The construction sector plays a key role in the ambitious, green transition goals of the Nordic countries. Construction emits a large amount of greenhouse gases, and multiple resources are spent throughout the lifetime of each building. Therefore, an effective way to lower the climate and environmental impact of the construction sector is currently discussed amongst the Nordic countries and across Europe.
This discussion creates an opportunity to share knowledge and experience across countries and to consider each other’s calculation methods and legislation within climate impact of buildings. This impact is typically measured through life cycle assessment (LCA).
We, in Nordic Sustainable Construction, feed into this collaboration in a new project. The project aims to raise comparability and compatibility of the technical calculation of LCA and limit values for climate impact of buildings across the Nordic countries.
To do this, the project will map the different Nordic calculation methods and legislation for setting limit values for LCA of buildings. By identifying differences and similarities, the projects will suggest potential areas for higher Nordic comparability of limit values and LCA. The goal is to make it easier for the Nordic construction sector to compare limit values and LCA calculation across countries despite differences.
The project was procured by the Ministry of the Environment of Finland, who is in charge of the Nordic Harmonisation of LCA under our Nordic Sustainable Construction programme. In the summer 2023, the project was won by SWECO with BUILD-AAU, LCA support and EFLA as subcontractors.
Read about the work package for Nordic Harmonisation of LCA here.
Comparability and Clarity across the Nordics
According to Project Manager at SWECO, Morten Ryberg, actors of the Nordic construction sector stand to gain much from higher comparability between the limit values for CO2 emissions of each Nordic country:
“Currently, it is almost impossible to compare emission levels and progress across countries. By aligning the method for setting Nordic limit values for emissions, we will achieve a higher comparability of data across the Nordics and share best practices and solutions to collect and structure data on buildings.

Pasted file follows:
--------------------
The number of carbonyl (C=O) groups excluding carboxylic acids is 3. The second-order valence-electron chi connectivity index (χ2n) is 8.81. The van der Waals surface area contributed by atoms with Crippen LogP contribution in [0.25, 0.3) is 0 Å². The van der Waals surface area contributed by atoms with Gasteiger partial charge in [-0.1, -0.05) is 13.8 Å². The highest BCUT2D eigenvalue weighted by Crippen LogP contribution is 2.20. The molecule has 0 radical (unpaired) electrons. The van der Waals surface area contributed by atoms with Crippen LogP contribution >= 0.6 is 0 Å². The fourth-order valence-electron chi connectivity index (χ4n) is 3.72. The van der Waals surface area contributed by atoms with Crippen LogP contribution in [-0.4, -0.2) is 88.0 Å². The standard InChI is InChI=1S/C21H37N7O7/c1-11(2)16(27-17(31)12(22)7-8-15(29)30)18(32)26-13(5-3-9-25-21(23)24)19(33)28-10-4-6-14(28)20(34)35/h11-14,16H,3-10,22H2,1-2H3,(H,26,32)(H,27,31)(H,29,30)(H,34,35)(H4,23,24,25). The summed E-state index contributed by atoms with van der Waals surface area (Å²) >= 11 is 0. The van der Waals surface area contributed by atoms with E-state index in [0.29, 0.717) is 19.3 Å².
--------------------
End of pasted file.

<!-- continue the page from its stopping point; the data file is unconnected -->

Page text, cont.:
Together, this will ensure a higher accuracy when assessing the environmental impact of buildings”. In addition, the project aims to bring transparency and clarity to the sector:
“As the Nordic countries are on the quest of pursuing carbon neutrality earlier than most countries, it will not only bring clarity and transparency for our construction sector but also benefit the European community if we can come up with a robust Nordic method,” Maria Tiainen, Senior specialist at the Ministry of the Environment of Finland, states.
Contributing to the Green Transition in Europe
Therefore, an important part of the project is to contribute with Nordic experiences to the European climate initiatives regarding construction:
“With this project, we aim to find the potentials for CO2 reduction in the Nordic building stock, which will probably differ from the rest of Europe, and, not least, bring important Nordic input and experience to the European harmonisation,” Professor, Harpa Birgisdottir, from BUILD-AAU explains.
The project team will review European policies and initiatives as EU’s Whole Life Carbon Roadmap for Buildings, the Energy Performance of Building Directive and the EU taxonomy. This review ensures that the project reverberates with both the European and the Nordic context.